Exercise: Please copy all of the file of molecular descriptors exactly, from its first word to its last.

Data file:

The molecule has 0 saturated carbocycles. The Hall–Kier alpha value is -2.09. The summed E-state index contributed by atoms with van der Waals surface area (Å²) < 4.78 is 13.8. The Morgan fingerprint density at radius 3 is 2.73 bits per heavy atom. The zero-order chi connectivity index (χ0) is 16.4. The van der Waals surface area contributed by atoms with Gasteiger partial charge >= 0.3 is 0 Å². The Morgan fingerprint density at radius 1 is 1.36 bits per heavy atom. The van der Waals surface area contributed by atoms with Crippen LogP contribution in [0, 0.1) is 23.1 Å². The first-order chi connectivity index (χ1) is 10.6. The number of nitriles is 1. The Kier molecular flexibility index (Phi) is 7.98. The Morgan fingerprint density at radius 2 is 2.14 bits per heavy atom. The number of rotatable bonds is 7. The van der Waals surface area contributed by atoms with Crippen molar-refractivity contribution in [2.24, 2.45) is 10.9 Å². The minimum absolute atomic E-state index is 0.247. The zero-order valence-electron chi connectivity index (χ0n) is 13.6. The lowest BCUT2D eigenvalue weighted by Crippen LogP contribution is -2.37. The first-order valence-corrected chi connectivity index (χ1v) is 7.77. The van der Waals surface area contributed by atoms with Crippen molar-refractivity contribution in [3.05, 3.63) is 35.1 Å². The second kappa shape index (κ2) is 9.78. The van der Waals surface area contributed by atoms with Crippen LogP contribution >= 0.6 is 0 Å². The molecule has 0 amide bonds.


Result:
The molecule has 0 saturated carbocycles. The Hall–Kier alpha value is -2.09. The summed E-state index contributed by atoms with van der Waals surface area (Å²) < 4.78 is 13.8. The Morgan fingerprint density at radius 3 is 2.73 bits per heavy atom. The zero-order chi connectivity index (χ0) is 16.4. The van der Waals surface area contributed by atoms with Gasteiger partial charge >= 0.3 is 0 Å². The Morgan fingerprint density at radius 1 is 1.36 bits per heavy atom. The van der Waals surface area contributed by atoms with Crippen LogP contribution in [0, 0.1) is 23.1 Å². The first-order chi connectivity index (χ1) is 10.6. The number of nitriles is 1. The Kier molecular flexibility index (Phi) is 7.98. The Morgan fingerprint density at radius 2 is 2.14 bits per heavy atom. The number of rotatable bonds is 7. The van der Waals surface area contributed by atoms with Crippen molar-refractivity contribution in [2.24, 2.45) is 10.9 Å². The minimum absolute atomic E-state index is 0.247. The zero-order valence-electron chi connectivity index (χ0n) is 13.6. The lowest BCUT2D eigenvalue weighted by Crippen LogP contribution is -2.37. The first-order valence-corrected chi connectivity index (χ1v) is 7.77. The van der Waals surface area contributed by atoms with Crippen molar-refractivity contribution in [3.05, 3.63) is 35.1 Å². The second kappa shape index (κ2) is 9.78. The van der Waals surface area contributed by atoms with Crippen LogP contribution >= 0.6 is 0 Å². The molecule has 0 amide bonds.